‘Orange Is the New Black’ Taught Us What Netflix Was For

Some of the inmates are nonviolent offenders; others have killed. Some have suffered bad breaks, abuse or straight-up injustice; others are dangerous, vicious and unrepentant.

“Orange” extends understanding to all of them (as well as to bullying guards and cynical prison executives) while not simply excusing anyone. If it’s jarring in how it can shift from laughter to shock, slapstick to shivving, it may be because accepting the complexities of real, flawed humans in a flawed system is jarring, too.

This has honestly made the seven years of “Orange” a tough balancing act. It was strongest in its first four seasons, at the end of which the young, hopeful inmate Poussey Washington (Samira Wiley) was choked to death while being restrained by a guard. Her wrenching, violent end alienated some viewers to whom it prodded at the wounds of real-life police brutality cases, or recalled an ignominious history of series killing off lesbian characters.

The incident was polarizing, but it was not handled lightly or forgotten. In retrospect, it was the fulcrum of the series’s whole run, and its repercussions continue through the end of the final season. In Seasons 5 (set during the resulting riot) and 6 (dealing with the riot’s aftermath), the series tilted more toward the somber, and the comedy felt more discordant.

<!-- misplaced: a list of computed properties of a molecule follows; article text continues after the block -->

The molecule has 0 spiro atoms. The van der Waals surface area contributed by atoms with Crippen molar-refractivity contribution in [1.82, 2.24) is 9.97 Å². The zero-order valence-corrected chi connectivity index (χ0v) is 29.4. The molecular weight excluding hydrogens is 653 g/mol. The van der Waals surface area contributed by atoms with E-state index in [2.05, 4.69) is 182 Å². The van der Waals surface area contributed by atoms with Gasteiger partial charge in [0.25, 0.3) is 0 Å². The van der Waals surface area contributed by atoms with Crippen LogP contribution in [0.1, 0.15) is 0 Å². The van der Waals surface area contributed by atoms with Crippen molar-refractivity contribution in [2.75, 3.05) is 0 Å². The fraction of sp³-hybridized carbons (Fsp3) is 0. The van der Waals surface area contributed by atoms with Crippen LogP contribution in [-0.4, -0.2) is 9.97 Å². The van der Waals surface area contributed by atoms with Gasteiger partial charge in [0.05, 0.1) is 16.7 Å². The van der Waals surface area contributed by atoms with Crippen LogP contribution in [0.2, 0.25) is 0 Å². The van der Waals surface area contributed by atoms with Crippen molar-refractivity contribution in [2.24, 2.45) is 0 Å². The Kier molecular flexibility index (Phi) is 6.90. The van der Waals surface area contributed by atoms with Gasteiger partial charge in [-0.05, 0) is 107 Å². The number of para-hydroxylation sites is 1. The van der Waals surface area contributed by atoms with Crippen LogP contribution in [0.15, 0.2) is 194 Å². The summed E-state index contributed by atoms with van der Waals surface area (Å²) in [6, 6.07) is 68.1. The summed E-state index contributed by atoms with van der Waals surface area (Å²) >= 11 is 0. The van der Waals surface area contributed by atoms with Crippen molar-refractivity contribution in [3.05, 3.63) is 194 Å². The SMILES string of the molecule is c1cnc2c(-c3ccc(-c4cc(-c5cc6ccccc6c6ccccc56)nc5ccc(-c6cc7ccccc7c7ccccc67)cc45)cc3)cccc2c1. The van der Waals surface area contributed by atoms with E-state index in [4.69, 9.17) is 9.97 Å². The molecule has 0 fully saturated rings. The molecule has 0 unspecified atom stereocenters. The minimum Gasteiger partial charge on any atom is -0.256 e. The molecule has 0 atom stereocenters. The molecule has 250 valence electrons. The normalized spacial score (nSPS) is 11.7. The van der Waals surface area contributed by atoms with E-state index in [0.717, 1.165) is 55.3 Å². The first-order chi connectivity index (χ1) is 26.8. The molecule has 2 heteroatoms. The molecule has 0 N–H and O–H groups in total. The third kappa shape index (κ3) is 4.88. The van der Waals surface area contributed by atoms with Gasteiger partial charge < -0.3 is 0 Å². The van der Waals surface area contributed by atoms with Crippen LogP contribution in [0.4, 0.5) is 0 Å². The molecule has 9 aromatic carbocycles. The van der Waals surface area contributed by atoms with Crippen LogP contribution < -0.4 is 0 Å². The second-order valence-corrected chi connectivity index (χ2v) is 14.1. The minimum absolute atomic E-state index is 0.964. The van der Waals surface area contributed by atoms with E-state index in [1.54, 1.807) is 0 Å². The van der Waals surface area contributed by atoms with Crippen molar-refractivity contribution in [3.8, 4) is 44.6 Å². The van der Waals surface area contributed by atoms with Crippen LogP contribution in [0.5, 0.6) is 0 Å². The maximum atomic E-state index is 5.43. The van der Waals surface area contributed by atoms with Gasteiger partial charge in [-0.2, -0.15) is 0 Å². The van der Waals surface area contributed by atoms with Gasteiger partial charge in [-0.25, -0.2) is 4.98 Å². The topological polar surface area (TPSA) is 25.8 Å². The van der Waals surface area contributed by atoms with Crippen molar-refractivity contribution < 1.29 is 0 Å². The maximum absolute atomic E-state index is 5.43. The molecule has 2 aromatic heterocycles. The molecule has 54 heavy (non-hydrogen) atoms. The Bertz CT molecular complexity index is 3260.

Season 7 — not to violate the perimeter of Netflix’s maximum-security spoiler list — is, if not the show’s best, a return to form. The centerpiece is the story of Tasha “Taystee” Jefferson (the outstanding Danielle Brooks), facing life in prison for a murder she didn’t commit during the riot. The first person Piper met in Litchfield, Taystee, in retrospect, is the actual aching heart of “Orange.”

The season steers between nihilism and false hope. It recognizes that the weaknesses of the justice system and the forces behind the cycle of crime may be intractable. (In another blunt metaphor, a reform-minded new prison official asks how she can adjust a chair in her office; “You can’t,” she’s told. “It’s broken.”) Yet it holds out the possibility of redemption, small acts of decency and strokes of luck.


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